It’s time to buy the dip in the top Dow Jones

Visa (NYSE: V) Stocks fell in recent days after Amazon (NASDAQ: AMZN) It said it will stop accepting payments with Visa cards in the UK from next year due to the higher fees. As a payment processing company, Visa processes payments made with its cards anywhere in the world and earns a fee per transaction as well as lowering the total volume of transactions in any given period. With Visa now at loggerheads with the e-commerce giant, many are concerned about how this might affect Visa.

Here’s why you might want to buy any dip in Visa stocks.

To start, Visa said in a statement that it is “already working on a solution” with Amazon, so this dispute will likely end with Visa and Amazon’s longstanding partnership in place. Despite this, although Visa does not provide a breakdown of revenue by geographic region, industry experts estimate that Amazon UK makes up a small portion – less than 0.5% – of Visa’s transaction volumes. So there might not be much to worry about even if Visa loses Amazon UK permanently in the worst case scenario, although this seems unlikely.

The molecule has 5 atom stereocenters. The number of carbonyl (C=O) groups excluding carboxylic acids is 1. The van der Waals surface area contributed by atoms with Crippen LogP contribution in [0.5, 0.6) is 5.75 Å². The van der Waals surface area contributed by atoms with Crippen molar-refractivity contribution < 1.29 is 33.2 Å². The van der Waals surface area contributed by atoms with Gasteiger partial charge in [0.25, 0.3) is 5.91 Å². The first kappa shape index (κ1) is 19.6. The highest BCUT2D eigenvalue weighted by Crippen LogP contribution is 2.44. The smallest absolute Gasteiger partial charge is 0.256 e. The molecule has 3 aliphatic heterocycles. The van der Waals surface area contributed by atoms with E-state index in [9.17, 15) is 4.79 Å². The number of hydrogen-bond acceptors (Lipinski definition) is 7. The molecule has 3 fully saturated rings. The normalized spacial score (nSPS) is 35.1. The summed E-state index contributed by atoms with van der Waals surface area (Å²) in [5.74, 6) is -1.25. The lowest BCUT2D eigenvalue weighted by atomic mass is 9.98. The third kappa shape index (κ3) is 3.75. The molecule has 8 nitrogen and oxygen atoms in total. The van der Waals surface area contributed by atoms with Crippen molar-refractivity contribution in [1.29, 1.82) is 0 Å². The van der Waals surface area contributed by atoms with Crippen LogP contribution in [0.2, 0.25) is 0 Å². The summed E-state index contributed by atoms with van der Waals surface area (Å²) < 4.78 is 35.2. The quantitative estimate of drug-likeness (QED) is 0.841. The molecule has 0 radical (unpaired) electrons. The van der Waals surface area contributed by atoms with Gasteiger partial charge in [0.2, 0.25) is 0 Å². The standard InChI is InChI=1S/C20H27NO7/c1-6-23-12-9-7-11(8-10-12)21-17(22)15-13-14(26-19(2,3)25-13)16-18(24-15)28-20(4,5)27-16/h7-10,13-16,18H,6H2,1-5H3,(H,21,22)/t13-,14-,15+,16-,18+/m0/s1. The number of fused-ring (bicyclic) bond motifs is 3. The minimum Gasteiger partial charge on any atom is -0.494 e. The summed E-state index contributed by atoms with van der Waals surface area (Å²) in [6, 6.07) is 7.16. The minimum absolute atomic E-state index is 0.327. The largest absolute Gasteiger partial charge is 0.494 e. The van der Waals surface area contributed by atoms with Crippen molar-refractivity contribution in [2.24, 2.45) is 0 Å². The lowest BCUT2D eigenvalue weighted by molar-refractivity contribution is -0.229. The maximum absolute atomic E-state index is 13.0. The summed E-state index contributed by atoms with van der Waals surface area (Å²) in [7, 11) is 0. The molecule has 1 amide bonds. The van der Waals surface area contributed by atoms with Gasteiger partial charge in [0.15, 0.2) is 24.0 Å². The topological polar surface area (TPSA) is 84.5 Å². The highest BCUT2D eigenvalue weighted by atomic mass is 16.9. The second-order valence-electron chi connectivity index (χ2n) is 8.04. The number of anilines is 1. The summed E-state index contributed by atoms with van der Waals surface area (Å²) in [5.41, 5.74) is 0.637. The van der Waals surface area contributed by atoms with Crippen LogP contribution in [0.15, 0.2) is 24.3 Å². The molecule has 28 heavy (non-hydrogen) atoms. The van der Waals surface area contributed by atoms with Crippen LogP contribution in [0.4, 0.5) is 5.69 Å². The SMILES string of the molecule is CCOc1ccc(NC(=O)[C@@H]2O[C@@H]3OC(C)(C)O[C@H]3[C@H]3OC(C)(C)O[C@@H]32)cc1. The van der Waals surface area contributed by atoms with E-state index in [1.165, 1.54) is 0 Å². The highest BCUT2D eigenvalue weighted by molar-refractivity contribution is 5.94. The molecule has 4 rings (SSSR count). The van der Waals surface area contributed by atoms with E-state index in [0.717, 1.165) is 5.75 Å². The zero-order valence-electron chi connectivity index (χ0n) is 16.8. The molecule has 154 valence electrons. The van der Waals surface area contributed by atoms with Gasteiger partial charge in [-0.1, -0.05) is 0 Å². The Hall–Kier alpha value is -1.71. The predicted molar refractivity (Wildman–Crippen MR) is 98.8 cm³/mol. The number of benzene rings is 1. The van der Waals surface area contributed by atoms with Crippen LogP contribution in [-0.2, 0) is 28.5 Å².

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V data by YCharts

For its part, Visa’s latest numbers reflect the company’s growth trajectory. For the fiscal year ending September 30, 2021, Visa payment volume increased 18.3% to $10.4 trillion as it processed 164.7 billion transactions in the year, up 17% from 2020. Overall, Visa revenue grew 10% to $24.1 She earned $5.63 a year. Earnings per share on a GAAP basis for the year, an increase of 15% over last year. Visa also increased its dividend by 17% as it continues to aggressively buy back shares.

Those are solid numbers, and while Visa is driving slower revenue growth for its “premium teens” for 2022, it could be better if cross-border travel opens as COVID-19 restrictions ease. I’d bet more on that possibility than Amazon UK banning Visa permanently.

This article represents the opinion of the author, who may disagree with the “official” recommendation position of the Motley Fool Premium Consulting Service. We are diverse! Asking about an investment thesis — even if it’s our own — helps us all think critically about investing and make decisions that help us become smarter, happier, and richer.